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Flood recovery - Rebuilding pastures at Brinard

Julia Creek

Almost a year after the February 2019 flood event, remnants of the monsoon that devastated parts of North Queensland remain carved into the land across Brinard cattle station.

“Entire roads were washed away, along with paddocks, fences, water infrastructure and of course many of our cattle,” said Brinard station owner, Scott Harrington.

“We will be feeling the impacts for years.  Parts of the property are badly eroded, and in other places we’ve lost valuable topsoil which would otherwise be thick with Mitchell grass by now.”

Located 140kms northwest of Julia Creek, Brinard is home to Scott and Gina Harrington and son Beau.  The property has been held by four generations of Harrington graziers, and currently runs a mix of Brahman cross cattle.

Having sweated through years of drought, the arrival of soaking February rain was a joyful occasion, but after four days of relentless downpour the sense of elation switched to one of anguish.

“The freezing winds and low temperatures that followed were devastating for cattle, as well as native animals, with many perishing in the wind and rain,” said Beau Harrington.

“We were lucky enough that in the few rain breaks I was able to get up in my gyrocopter and push some of the cattle to higher ground.  Without that, we certainly would have lost more.”

But for the Harringtons, the impact of the storm went well beyond Brinard.

Another son, Dudley Harrington and his wife, Thea, live on Werrina, closer to Julia Creek, which was also badly impacted by flooding. Another family property, Alexmere, south of Nelia, was widely inundated by flood waters and suffered the highest percentage of stock losses.

Late last year Agency staff visited Brinard to see the impacts of the flood first hand.  The team was joined by Rangelands Officer Anne Alison from Southern Gulf NRM, a community-based not-for-profit company providing natural resource management services in the southern Gulf of Carpentaria region. 

Rangeland Officers like Anne have been working closely with graziers and managers to determine the extent of the impact of the flood and assist with remediation and recovery strategies for soil, pastures, livestock production and business management.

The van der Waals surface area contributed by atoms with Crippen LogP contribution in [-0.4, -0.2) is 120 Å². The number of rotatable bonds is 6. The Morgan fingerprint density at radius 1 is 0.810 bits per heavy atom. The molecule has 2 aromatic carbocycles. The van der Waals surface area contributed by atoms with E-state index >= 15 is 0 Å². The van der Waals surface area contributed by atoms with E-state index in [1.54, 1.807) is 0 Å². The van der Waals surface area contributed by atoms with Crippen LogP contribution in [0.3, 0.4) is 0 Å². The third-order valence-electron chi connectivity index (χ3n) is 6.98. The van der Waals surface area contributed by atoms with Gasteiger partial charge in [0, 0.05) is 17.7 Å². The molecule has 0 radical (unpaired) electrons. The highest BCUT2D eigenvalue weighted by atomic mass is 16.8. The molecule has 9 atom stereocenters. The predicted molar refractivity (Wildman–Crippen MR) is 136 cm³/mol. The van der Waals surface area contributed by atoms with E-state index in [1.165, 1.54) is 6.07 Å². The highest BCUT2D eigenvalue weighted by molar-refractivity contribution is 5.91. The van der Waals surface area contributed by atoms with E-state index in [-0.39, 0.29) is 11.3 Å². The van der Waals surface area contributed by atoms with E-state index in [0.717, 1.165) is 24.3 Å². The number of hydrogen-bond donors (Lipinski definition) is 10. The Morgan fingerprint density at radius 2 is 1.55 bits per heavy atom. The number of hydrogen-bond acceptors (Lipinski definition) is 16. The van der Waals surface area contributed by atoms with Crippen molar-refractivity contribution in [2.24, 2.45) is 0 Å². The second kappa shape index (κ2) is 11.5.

As part of its post-flood education work, Southern Gulf NRM has convened erosion control and pasture remediation workshops, and more recently, herd efficiency and grazing business management workshops.

“Brinard is a property that implements excellent grazing management practices, which were obvious during the drought years and leading up to the flood,” said Anne.

“If good management practices had not been implemented prior to the flood the property would have suffered much more damage than it did.”

“The early reduction of livestock numbers during dry times meant that the land was in a healthier condition to be able to withstand some of the impacts of the floods. “

Despite the need to build up stock numbers and generate cashflow, the Harringtons are focused on allowing flood-impacted pastures to recover. This is particularly important during and immediately following the wet season as it allows pasture plants to fully establish and go to seed so that they can survive through to the next wet season. 

The family are also using earth-moving machines on the more heavily damaged areas to prevent further erosion during the coming wet season.

Like many other properties in the area, fencing is another big issue on Brinard.  During the flood clean-up, many graziers discovered that groups of cattle had clustered in paddock corners searching for warmth but ended up being trapped and unable to escape.

“As part of managing our pastures we will put some thought into re-designing fence lines and opening up paddocks so that in the event of another heavy flood the cattle will have somewhere to go,” said Beau.

“By the end of this, we will have fixed or replaced around 120km of fencing, so it’s a good opportunity to make improvements where we can.”

The Harringtons are one of many grazing families in the McKinlay Shire to receive the Special Disaster Assistance Recovery Grant of $75,000.  They have since applied for the Restocking, Replanting & On-farm Infrastructure Grant of up to $400,000 but will wait for the results of the next wet season to determine how best to invest the grant money.

“We were very happy with the initial recovery response and the speed with which the $75,000 grant was made available,” said Scott.

“It gave everybody an injection of funds when we needed it most.  We are all part of the same community out here and we made sure that the recovery grant money went through as many local hands as possible.”

In October 2020 the Australian Government released After the flood: A strategy for long-term recovery. The Strategy was developed by the National Drought and Flood Agency, with and for communities affected by the 2019 North Queensland flood event.  This blueprint for the region’s future can be used by anyone with a stake in its long-term prosperity. You can read more about it here.